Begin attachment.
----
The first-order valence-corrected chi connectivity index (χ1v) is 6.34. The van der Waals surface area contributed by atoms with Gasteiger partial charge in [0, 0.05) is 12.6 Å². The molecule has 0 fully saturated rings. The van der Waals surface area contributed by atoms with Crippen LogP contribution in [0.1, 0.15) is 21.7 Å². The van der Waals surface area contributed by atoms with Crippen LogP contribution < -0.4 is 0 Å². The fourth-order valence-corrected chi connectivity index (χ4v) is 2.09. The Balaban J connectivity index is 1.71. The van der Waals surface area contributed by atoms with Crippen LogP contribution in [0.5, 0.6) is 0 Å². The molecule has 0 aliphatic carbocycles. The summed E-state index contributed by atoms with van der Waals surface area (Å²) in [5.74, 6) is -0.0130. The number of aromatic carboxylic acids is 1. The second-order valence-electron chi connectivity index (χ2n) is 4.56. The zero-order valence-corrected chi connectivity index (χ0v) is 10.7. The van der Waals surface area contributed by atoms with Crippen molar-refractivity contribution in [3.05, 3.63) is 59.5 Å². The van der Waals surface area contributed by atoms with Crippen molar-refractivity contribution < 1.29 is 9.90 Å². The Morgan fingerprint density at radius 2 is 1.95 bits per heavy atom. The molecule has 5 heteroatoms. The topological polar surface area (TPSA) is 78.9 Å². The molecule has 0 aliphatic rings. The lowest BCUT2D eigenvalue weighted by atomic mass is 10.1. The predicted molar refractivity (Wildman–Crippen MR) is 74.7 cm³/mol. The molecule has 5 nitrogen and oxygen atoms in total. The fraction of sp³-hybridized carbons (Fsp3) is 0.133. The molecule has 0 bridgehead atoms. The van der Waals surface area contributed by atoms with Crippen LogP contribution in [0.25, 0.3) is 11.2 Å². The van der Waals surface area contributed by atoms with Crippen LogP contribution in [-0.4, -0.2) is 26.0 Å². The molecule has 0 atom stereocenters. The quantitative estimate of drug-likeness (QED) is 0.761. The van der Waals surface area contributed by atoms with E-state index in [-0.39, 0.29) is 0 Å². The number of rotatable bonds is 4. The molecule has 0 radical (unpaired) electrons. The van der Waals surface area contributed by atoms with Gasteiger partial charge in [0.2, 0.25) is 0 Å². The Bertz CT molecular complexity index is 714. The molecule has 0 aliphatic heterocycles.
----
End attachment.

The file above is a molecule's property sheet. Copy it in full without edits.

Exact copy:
The first-order valence-corrected chi connectivity index (χ1v) is 6.34. The van der Waals surface area contributed by atoms with Gasteiger partial charge in [0, 0.05) is 12.6 Å². The molecule has 0 fully saturated rings. The van der Waals surface area contributed by atoms with Crippen LogP contribution in [0.1, 0.15) is 21.7 Å². The van der Waals surface area contributed by atoms with Crippen LogP contribution < -0.4 is 0 Å². The fourth-order valence-corrected chi connectivity index (χ4v) is 2.09. The Balaban J connectivity index is 1.71. The van der Waals surface area contributed by atoms with Crippen LogP contribution in [0.5, 0.6) is 0 Å². The molecule has 0 aliphatic carbocycles. The summed E-state index contributed by atoms with van der Waals surface area (Å²) in [5.74, 6) is -0.0130. The number of aromatic carboxylic acids is 1. The second-order valence-electron chi connectivity index (χ2n) is 4.56. The zero-order valence-corrected chi connectivity index (χ0v) is 10.7. The van der Waals surface area contributed by atoms with Crippen molar-refractivity contribution in [3.05, 3.63) is 59.5 Å². The van der Waals surface area contributed by atoms with Crippen molar-refractivity contribution < 1.29 is 9.90 Å². The Morgan fingerprint density at radius 2 is 1.95 bits per heavy atom. The molecule has 5 heteroatoms. The topological polar surface area (TPSA) is 78.9 Å². The molecule has 0 aliphatic rings. The lowest BCUT2D eigenvalue weighted by atomic mass is 10.1. The predicted molar refractivity (Wildman–Crippen MR) is 74.7 cm³/mol. The molecule has 5 nitrogen and oxygen atoms in total. The fraction of sp³-hybridized carbons (Fsp3) is 0.133. The molecule has 0 bridgehead atoms. The van der Waals surface area contributed by atoms with Crippen LogP contribution in [0.25, 0.3) is 11.2 Å². The van der Waals surface area contributed by atoms with Crippen LogP contribution in [-0.4, -0.2) is 26.0 Å². The molecule has 0 atom stereocenters. The quantitative estimate of drug-likeness (QED) is 0.761. The van der Waals surface area contributed by atoms with E-state index in [-0.39, 0.29) is 0 Å². The number of rotatable bonds is 4. The molecule has 0 radical (unpaired) electrons. The van der Waals surface area contributed by atoms with Gasteiger partial charge in [0.2, 0.25) is 0 Å². The Bertz CT molecular complexity index is 714. The molecule has 0 aliphatic heterocycles.